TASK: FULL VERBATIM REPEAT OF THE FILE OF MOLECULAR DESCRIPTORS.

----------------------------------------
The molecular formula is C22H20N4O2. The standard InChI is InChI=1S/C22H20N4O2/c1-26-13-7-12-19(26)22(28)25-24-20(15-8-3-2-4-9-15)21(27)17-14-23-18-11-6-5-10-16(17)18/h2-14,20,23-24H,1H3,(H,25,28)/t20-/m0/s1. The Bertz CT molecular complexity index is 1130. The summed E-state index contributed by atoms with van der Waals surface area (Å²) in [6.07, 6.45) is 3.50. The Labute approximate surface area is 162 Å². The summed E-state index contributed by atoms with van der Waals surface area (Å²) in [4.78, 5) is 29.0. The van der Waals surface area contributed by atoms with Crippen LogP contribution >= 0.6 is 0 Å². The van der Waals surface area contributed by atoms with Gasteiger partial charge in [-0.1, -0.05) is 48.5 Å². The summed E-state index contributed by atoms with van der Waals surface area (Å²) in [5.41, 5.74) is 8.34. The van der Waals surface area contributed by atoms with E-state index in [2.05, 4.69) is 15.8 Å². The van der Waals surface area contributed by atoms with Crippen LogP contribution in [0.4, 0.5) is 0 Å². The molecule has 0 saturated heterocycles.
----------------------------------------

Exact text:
The molecular formula is C22H20N4O2. The standard InChI is InChI=1S/C22H20N4O2/c1-26-13-7-12-19(26)22(28)25-24-20(15-8-3-2-4-9-15)21(27)17-14-23-18-11-6-5-10-16(17)18/h2-14,20,23-24H,1H3,(H,25,28)/t20-/m0/s1. The Bertz CT molecular complexity index is 1130. The summed E-state index contributed by atoms with van der Waals surface area (Å²) in [6.07, 6.45) is 3.50. The Labute approximate surface area is 162 Å². The summed E-state index contributed by atoms with van der Waals surface area (Å²) in [4.78, 5) is 29.0. The van der Waals surface area contributed by atoms with Crippen LogP contribution >= 0.6 is 0 Å². The van der Waals surface area contributed by atoms with Gasteiger partial charge in [-0.1, -0.05) is 48.5 Å². The summed E-state index contributed by atoms with van der Waals surface area (Å²) in [5.41, 5.74) is 8.34. The van der Waals surface area contributed by atoms with E-state index in [2.05, 4.69) is 15.8 Å². The van der Waals surface area contributed by atoms with Crippen LogP contribution in [0.4, 0.5) is 0 Å². The molecule has 0 saturated heterocycles.